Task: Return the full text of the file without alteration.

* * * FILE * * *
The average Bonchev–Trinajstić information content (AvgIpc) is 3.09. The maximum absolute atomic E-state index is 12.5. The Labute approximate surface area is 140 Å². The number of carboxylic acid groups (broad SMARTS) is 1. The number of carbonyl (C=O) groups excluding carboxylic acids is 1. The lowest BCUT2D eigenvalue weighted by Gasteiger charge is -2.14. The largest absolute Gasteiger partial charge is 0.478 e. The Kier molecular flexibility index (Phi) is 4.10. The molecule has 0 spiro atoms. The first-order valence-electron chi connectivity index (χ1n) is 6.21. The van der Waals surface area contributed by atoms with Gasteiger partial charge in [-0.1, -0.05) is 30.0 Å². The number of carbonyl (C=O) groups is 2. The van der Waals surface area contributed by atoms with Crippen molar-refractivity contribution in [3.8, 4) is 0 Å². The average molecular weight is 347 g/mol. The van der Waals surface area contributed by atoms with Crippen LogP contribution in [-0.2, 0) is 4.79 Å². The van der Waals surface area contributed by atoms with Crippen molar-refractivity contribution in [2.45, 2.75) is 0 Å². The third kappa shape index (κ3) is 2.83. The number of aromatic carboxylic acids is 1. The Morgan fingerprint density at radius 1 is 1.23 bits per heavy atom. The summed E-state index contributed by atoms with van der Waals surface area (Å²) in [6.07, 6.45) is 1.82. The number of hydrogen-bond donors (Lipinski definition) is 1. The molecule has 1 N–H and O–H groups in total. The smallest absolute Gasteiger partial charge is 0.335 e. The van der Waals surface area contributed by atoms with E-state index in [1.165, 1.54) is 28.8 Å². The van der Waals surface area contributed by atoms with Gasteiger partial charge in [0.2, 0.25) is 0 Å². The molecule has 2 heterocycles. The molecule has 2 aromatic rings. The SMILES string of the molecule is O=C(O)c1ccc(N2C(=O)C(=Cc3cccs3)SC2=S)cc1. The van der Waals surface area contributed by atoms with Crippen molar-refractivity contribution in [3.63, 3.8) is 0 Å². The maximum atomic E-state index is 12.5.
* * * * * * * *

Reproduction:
The average Bonchev–Trinajstić information content (AvgIpc) is 3.09. The maximum absolute atomic E-state index is 12.5. The Labute approximate surface area is 140 Å². The number of carboxylic acid groups (broad SMARTS) is 1. The number of carbonyl (C=O) groups excluding carboxylic acids is 1. The lowest BCUT2D eigenvalue weighted by Gasteiger charge is -2.14. The largest absolute Gasteiger partial charge is 0.478 e. The Kier molecular flexibility index (Phi) is 4.10. The molecule has 0 spiro atoms. The first-order valence-electron chi connectivity index (χ1n) is 6.21. The van der Waals surface area contributed by atoms with Gasteiger partial charge in [-0.1, -0.05) is 30.0 Å². The number of carbonyl (C=O) groups is 2. The van der Waals surface area contributed by atoms with Crippen molar-refractivity contribution in [3.8, 4) is 0 Å². The average molecular weight is 347 g/mol. The van der Waals surface area contributed by atoms with Crippen LogP contribution in [-0.2, 0) is 4.79 Å². The van der Waals surface area contributed by atoms with Crippen molar-refractivity contribution in [2.45, 2.75) is 0 Å². The third kappa shape index (κ3) is 2.83. The number of aromatic carboxylic acids is 1. The Morgan fingerprint density at radius 1 is 1.23 bits per heavy atom. The summed E-state index contributed by atoms with van der Waals surface area (Å²) in [6.07, 6.45) is 1.82. The number of hydrogen-bond donors (Lipinski definition) is 1. The molecule has 1 N–H and O–H groups in total. The smallest absolute Gasteiger partial charge is 0.335 e. The van der Waals surface area contributed by atoms with E-state index in [1.165, 1.54) is 28.8 Å². The van der Waals surface area contributed by atoms with Gasteiger partial charge in [0.2, 0.25) is 0 Å². The molecule has 2 heterocycles. The molecule has 2 aromatic rings. The SMILES string of the molecule is O=C(O)c1ccc(N2C(=O)C(=Cc3cccs3)SC2=S)cc1. The van der Waals surface area contributed by atoms with Crippen molar-refractivity contribution in [3.63, 3.8) is 0 Å². The maximum atomic E-state index is 12.5.